BUT. And here's the really, really important thing. I finished. Stumbling, walking, shuffling, barely jogging, not crying, I finished. And there were Julia and her husband Tom (manager of aforementioned Cycle Surgery and all round athlete extraordinaire) cheering me on. "Sprint finish!" they yelled, and do you know what? I did. I sprinted the last 20 or so meters as if my life depended on it. And, despite everything, I'd caught up a couple of places. I wasn't last. There were others who found it even harder than I did.

I've learned a few things from this experience. For starters, I've learned that triathlons probably aren't my thing. I'm unlikely to ever be a strong distance runner, and I far prefer a leisurely breaststroke on a summer's day to near annihilation-by-wetsuit. I've got the message loud and clear that if I set myself a physical challenge, I'd damn well better train properly for it. But I've also learned that determination to finish can take you an awfully long way. That what feels like crushing loneliness will pass when your friends pat you on the back and tell you that you "rock" just for being there with them.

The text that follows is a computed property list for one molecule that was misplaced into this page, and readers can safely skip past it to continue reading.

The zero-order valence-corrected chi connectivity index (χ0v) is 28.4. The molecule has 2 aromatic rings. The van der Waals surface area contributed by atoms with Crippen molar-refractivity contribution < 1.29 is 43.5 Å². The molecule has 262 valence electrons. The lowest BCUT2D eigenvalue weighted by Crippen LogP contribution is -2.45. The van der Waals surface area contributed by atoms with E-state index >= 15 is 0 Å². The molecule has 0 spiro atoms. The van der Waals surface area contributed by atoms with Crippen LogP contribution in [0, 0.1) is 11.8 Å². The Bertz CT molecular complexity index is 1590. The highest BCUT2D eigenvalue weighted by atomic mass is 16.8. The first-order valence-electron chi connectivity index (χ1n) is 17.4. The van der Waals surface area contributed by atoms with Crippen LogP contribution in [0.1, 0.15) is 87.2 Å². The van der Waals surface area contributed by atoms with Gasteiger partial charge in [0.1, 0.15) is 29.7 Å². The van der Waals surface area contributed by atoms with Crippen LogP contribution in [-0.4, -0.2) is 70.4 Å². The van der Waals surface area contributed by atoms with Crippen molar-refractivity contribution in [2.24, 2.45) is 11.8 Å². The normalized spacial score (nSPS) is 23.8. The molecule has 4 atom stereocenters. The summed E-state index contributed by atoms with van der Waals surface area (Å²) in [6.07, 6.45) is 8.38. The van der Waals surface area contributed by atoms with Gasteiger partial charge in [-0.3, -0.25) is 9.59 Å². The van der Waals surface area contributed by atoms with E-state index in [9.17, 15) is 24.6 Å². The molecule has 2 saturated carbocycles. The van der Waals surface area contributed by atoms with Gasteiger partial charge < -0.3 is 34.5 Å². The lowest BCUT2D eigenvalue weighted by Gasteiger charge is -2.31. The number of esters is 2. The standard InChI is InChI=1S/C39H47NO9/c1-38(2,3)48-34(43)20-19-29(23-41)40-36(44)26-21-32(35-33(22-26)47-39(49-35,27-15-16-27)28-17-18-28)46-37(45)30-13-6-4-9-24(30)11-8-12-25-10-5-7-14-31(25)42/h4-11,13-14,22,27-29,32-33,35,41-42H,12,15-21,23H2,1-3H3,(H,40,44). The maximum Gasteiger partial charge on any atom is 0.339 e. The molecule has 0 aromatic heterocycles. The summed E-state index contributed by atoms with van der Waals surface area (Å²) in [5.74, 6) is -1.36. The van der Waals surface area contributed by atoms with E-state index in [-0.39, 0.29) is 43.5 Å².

Jojo, Tom and Julia, triathletes all!

So THANK YOU to the wonderful Julia and Tom for all their support, as well as to Rita and Peter, who came to watch and massively boosted morale. Thanks to everyone who emailed or called me to pledge their support and find out how it went. And thank you to Julia for the idea. Next time she kicks a triathlon's ass, I will be there, cheering her on. I will remember this experience forever, and always cherish the fact that I made it to the finish line.
Two down, twenty-eight to go...